In the summer of 2014, I was called for jury service at the Inner London Crown Court. At the time, trials relating to the 2011 riots in England were still working their way through the court system, and one of my first cases involved a man who had been arrested near the site of the riots in Croydon, south London.
The original trial had broken down when the last set of jurors were given the man’s rucksack to examine and promptly discovered that the items contained within it didn’t match the police’s inventory. At the retrial, the police skirted over these investigatory errors. The jury eventually reached a unanimous verdict of not guilty.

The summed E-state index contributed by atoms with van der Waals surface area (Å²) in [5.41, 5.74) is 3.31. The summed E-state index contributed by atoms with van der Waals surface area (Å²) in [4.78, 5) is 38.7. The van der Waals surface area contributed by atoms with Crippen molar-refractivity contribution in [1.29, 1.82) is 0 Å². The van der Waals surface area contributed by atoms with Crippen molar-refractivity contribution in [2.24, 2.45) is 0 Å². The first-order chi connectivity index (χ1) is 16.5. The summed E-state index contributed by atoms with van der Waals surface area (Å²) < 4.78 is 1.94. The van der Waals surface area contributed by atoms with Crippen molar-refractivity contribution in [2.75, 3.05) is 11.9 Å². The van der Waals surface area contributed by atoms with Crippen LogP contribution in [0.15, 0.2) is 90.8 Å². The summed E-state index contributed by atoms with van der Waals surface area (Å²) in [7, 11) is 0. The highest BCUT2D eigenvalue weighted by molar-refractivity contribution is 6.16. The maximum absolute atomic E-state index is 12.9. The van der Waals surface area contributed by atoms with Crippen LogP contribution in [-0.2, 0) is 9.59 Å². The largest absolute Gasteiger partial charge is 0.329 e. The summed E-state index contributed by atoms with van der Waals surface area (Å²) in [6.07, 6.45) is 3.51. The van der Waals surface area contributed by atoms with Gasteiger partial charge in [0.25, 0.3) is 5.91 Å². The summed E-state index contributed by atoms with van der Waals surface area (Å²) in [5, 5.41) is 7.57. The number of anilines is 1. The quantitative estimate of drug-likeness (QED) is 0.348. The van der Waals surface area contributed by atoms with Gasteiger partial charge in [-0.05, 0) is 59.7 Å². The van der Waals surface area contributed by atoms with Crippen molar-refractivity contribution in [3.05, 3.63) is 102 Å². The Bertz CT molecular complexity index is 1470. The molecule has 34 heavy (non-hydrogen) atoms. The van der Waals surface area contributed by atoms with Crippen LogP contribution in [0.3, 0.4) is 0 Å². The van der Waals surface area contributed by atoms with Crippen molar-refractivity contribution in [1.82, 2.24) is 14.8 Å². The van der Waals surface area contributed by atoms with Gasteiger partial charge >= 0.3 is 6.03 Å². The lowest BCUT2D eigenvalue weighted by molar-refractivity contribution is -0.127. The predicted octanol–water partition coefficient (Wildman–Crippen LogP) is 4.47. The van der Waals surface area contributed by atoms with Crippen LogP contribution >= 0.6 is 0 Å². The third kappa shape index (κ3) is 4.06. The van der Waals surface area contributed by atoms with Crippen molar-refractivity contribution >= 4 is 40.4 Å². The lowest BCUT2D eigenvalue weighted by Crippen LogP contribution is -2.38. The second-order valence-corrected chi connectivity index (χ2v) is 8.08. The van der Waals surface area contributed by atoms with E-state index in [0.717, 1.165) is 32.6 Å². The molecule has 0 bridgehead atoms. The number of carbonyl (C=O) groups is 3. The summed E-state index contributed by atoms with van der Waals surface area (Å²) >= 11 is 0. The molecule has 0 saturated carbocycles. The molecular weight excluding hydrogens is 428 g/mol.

This is just one example of the 3,000 plus arrests made in the wake of the English riots of 2011. But, for those not personally involved, one of the most remarkable things about those events was how (more…)